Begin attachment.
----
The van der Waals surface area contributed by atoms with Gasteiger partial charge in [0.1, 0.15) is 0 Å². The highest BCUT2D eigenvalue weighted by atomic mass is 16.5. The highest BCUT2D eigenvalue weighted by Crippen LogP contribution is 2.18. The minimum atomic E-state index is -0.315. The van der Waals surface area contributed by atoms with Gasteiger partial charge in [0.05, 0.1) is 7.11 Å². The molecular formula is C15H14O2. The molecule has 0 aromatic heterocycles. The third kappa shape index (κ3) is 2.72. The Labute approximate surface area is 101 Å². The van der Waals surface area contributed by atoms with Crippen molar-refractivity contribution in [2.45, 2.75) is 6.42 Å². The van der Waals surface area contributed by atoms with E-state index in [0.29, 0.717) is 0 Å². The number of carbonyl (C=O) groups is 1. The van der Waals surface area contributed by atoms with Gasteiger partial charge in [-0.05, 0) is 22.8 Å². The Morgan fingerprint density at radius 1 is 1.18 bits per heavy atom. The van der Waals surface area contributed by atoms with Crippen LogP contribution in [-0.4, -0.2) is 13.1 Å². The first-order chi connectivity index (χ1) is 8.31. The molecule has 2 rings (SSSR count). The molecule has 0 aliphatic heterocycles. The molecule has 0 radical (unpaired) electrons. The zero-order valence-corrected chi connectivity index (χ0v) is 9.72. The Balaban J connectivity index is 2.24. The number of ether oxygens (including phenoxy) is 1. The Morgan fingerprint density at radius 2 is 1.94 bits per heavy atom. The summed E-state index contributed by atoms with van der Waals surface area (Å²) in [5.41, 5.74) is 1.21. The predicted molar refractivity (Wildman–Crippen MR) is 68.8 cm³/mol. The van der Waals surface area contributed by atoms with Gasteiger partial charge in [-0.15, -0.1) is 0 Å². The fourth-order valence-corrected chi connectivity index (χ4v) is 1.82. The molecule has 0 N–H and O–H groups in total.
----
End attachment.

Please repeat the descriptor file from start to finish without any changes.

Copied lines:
The van der Waals surface area contributed by atoms with Gasteiger partial charge in [0.1, 0.15) is 0 Å². The highest BCUT2D eigenvalue weighted by atomic mass is 16.5. The highest BCUT2D eigenvalue weighted by Crippen LogP contribution is 2.18. The minimum atomic E-state index is -0.315. The van der Waals surface area contributed by atoms with Gasteiger partial charge in [0.05, 0.1) is 7.11 Å². The molecular formula is C15H14O2. The molecule has 0 aromatic heterocycles. The third kappa shape index (κ3) is 2.72. The Labute approximate surface area is 101 Å². The van der Waals surface area contributed by atoms with Crippen molar-refractivity contribution in [2.45, 2.75) is 6.42 Å². The van der Waals surface area contributed by atoms with E-state index in [0.29, 0.717) is 0 Å². The number of carbonyl (C=O) groups is 1. The van der Waals surface area contributed by atoms with Gasteiger partial charge in [-0.05, 0) is 22.8 Å². The Morgan fingerprint density at radius 1 is 1.18 bits per heavy atom. The van der Waals surface area contributed by atoms with Crippen LogP contribution in [-0.4, -0.2) is 13.1 Å². The first-order chi connectivity index (χ1) is 8.31. The molecule has 2 rings (SSSR count). The molecule has 0 aliphatic heterocycles. The molecule has 0 radical (unpaired) electrons. The zero-order valence-corrected chi connectivity index (χ0v) is 9.72. The Balaban J connectivity index is 2.24. The number of ether oxygens (including phenoxy) is 1. The Morgan fingerprint density at radius 2 is 1.94 bits per heavy atom. The summed E-state index contributed by atoms with van der Waals surface area (Å²) in [5.41, 5.74) is 1.21. The predicted molar refractivity (Wildman–Crippen MR) is 68.8 cm³/mol. The van der Waals surface area contributed by atoms with Gasteiger partial charge in [-0.15, -0.1) is 0 Å². The fourth-order valence-corrected chi connectivity index (χ4v) is 1.82. The molecule has 0 N–H and O–H groups in total.